Following days of ticketing drama that left millions of Taylor Swift fans unhappy, without recourse and unsure where to place blame, the singer called the situation “excruciating” in a sternly worded but ultimately vague statement on Instagram on Friday that put the responsibility on corporate partners.
Swift, who did not name Ticketmaster, the company behind the botched concert rollout, wrote that she was “extremely protective” of her fans, and had brought “so many elements” of her career in house in order to improve fan experiences “by doing it myself with my team who care as much about my fans as I do.”
“It’s really difficult for me to trust an outside entity with these relationships and loyalties, and excruciating for me to just watch mistakes happen with no recourse,” Swift added. “There are a multitude of reasons why people had such a hard time trying to get tickets and I’m trying to figure out how this situation can be improved moving forward. I’m not going to make excuses for anyone because we asked them, multiple times, if they could handle this kind of demand and we were assured they could.”
On Thursday, Ticketmaster canceled its planned public sale of tickets to the singer’s Eras Tour after several tiers of presales for fans went awry. The company cited “extraordinarily high demands on ticketing systems and insufficient remaining ticket inventory to meet that demand.”
There was no indication of when or how any remaining tickets would be sold.
Earlier, Ticketmaster had said it sold two million tickets for the tour on Tuesday alone. In a since-deleted blog post, the company said that 3.5 million people had registered for the Verified Fan program — designed to weed out bots and scalpers — and that about 1.5 million of them were given a special code to gain access to the early sale, with the remaining two million put on a waiting list.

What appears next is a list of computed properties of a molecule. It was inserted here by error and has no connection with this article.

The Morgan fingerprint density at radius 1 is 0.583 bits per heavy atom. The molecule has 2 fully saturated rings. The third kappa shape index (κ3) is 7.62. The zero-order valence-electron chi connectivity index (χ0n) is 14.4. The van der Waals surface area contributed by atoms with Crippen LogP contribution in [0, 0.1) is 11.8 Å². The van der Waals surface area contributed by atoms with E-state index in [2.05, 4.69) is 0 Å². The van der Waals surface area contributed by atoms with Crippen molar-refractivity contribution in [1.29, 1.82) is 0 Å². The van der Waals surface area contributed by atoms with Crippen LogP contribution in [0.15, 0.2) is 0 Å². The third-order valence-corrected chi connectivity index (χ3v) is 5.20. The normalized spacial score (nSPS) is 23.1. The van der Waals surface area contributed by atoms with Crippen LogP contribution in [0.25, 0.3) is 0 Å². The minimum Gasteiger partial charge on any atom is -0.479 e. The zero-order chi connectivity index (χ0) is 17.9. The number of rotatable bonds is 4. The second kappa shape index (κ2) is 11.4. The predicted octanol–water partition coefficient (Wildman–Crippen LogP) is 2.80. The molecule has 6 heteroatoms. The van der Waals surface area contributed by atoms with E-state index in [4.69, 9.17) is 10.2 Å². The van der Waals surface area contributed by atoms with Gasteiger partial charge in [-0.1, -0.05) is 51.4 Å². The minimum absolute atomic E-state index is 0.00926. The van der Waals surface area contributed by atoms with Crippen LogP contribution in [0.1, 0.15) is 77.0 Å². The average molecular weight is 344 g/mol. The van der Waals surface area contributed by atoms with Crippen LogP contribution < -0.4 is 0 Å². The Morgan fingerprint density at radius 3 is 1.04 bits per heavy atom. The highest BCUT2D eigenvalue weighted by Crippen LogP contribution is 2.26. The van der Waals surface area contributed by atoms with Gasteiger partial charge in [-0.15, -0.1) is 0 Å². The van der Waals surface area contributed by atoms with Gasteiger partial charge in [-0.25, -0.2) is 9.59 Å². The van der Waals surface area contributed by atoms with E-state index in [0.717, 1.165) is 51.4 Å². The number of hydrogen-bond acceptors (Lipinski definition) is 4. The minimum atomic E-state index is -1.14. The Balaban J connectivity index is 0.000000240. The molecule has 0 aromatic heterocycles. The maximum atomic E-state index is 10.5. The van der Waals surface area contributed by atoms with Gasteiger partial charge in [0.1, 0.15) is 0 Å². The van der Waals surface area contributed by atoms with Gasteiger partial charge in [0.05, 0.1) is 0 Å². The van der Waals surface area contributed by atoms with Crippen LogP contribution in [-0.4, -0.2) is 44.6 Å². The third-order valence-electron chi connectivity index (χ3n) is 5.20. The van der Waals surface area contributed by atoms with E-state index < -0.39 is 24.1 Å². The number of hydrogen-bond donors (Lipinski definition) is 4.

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Ticketmaster said it received 3.5 billion system requests that day, four times its previous peak.
In her statement, Swift said, “It’s truly amazing that 2.4 million people got tickets, but it really pisses me off that a lot of them feel like they went through several bear attacks to get them.”
To those fans who did not get tickets, she wrote, “all I can say is that my hope is to provide more opportunities for us to all get together and sing these songs.”
Greg Maffei, the chairman of Live Nation Entertainment, which owns Ticketmaster, said in an interview on CNBC on Thursday that Swift’s popularity was in part to blame. “The reality is, Taylor Swift hasn’t been on the road for three or four years and that’s caused a huge issue,” he said. “We could’ve filled 900 stadiums.”
The Eras Tour, which is scheduled for 52 dates in North America starting in March, will be the singer’s first in five years, and comes after a period of chart-topping, Grammy-winning productivity, including the release of five albums in just over two years. Her latest, “Midnights,” sold more than 1.5 million copies in its first week, the most for any album in seven years.
The meltdown in ticketing this week renewed calls from lawmakers to break up the 2010 merger of Ticketmaster and Live Nation, which some said constituted a monopoly. The Justice Department has opened an antitrust investigation — which predates the Swift ticketing troubles — focused on whether Live Nation has abused its power over the live music industry, according to two people with knowledge of the matter.
Swift’s most dogged fans, known as Swifties, got in on the action, too, questioning on social media and in message board posts how best to express their collective ire. “As a group, we should focus on how we can help bring down Ticketmaster. Not each other, and probably not Taylor herself,” one wrote.
Some suggested filing complaints with the Federal Trade Commission, contacting state and federal representatives and teaming up with other fan armies. “Can someone please tell me what the steps are for taking down a Monopoly like Ticketmaster?” another wrote. “Because I have no idea what I’m doing but I’m super motivated.”